Consider the effect of this gruesome spectacle on a child. Blood spewing everywhere, chanting priests mesmerized in their crazed bloodlust, driven by the howling and grunting of animals bleeding out the last of their life on the ground. The restless bleating of animals, now aware of their fate. Sinners raising their hands towards the heavens as they cry out for god’s forgiveness. Imagine your parents continually consumed with the thought of blood and the avoidance of it, thoughts that translate into an unnatural obsession about the stuff.
Extrapolate this horror out over the generational millennium and you have the foundations of a psychopathic bloodlust that is not a preference, not a peculiar, incidental twist in a few exceptional personalities: it is a culturally inbred condition, one that can neither be altered nor escaped. This culture of blood has permeated the very core of Judaism until it has become a genetic component of their race.
The Bible is a book whose stories have influenced humanity in the most profound manner. Few would argue the statement that it has been the single most influential book in history. Yet few truly comprehend the true breadth and depth of its influence. Fewer still stop to consider why this ancient book has had such a powerful influence when other similar books of antiquity faded into complete obscurity; curious artifacts examined only by experts. What is it about the Bible that is different? Why is this particular book considered relevant to modern man, when its contemporaries are considered irrelevant, archaic works of ancient, primitive, tribes? What is it about these stories that drive modern man in the same manner as they drove the men of ancient times?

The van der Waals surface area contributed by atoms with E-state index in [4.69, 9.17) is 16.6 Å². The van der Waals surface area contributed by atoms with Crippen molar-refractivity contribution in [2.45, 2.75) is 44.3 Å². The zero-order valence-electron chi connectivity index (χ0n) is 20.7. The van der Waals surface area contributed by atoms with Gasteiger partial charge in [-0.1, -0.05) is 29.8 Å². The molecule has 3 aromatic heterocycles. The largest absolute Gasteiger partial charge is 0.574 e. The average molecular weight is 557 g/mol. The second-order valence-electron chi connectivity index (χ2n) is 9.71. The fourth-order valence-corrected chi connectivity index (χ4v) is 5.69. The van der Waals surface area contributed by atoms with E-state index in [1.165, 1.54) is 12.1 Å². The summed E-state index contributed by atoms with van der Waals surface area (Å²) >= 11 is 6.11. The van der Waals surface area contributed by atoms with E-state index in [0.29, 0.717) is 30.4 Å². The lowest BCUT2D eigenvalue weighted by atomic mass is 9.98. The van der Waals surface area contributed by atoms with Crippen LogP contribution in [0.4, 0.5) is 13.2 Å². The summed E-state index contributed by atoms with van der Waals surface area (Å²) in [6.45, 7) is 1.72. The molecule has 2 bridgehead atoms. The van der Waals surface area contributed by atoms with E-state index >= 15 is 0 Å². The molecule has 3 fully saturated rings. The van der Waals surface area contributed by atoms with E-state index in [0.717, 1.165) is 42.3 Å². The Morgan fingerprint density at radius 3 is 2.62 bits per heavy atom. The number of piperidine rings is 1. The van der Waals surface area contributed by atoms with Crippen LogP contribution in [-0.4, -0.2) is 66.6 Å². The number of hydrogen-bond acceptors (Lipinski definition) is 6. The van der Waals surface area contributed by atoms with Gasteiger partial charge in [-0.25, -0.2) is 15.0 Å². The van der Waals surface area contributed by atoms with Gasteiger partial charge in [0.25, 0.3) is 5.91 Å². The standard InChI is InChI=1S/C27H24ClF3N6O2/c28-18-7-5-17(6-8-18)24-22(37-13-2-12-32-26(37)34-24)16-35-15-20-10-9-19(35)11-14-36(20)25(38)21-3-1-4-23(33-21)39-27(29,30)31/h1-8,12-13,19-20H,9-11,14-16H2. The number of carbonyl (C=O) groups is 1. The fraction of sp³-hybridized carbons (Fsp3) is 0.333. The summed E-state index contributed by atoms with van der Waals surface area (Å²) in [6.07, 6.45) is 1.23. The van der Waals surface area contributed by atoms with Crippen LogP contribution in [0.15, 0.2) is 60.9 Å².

The original book was known to Jews as the Torah. These were the first five books attributed to Moses. “Torah” is an interesting word. Many words in Jewish culture have multiple constructs. Therefore, to understand the intent, such words must be taken within the frame of reference to the context in which they are used. To Jews, Torah can refer to anything from the first five books of Moses to the entire linage of Hebraic religious works, ranging from Genesis to the last volume of the Talmud. For our purpose, Torah will refer to those five books of the Old Testament attributed to Moses. This collection is commonly known to Christians as the “Pentateuch.”
The actual definition of “Torah” is likewise interesting. Again, we find a double definition in that the word is defined as both “law or legal” as well as “instruction.” From this definition, we find the Torah is in fact books of legal instruction. The reader is asked to keep this definition in mind while reading this book.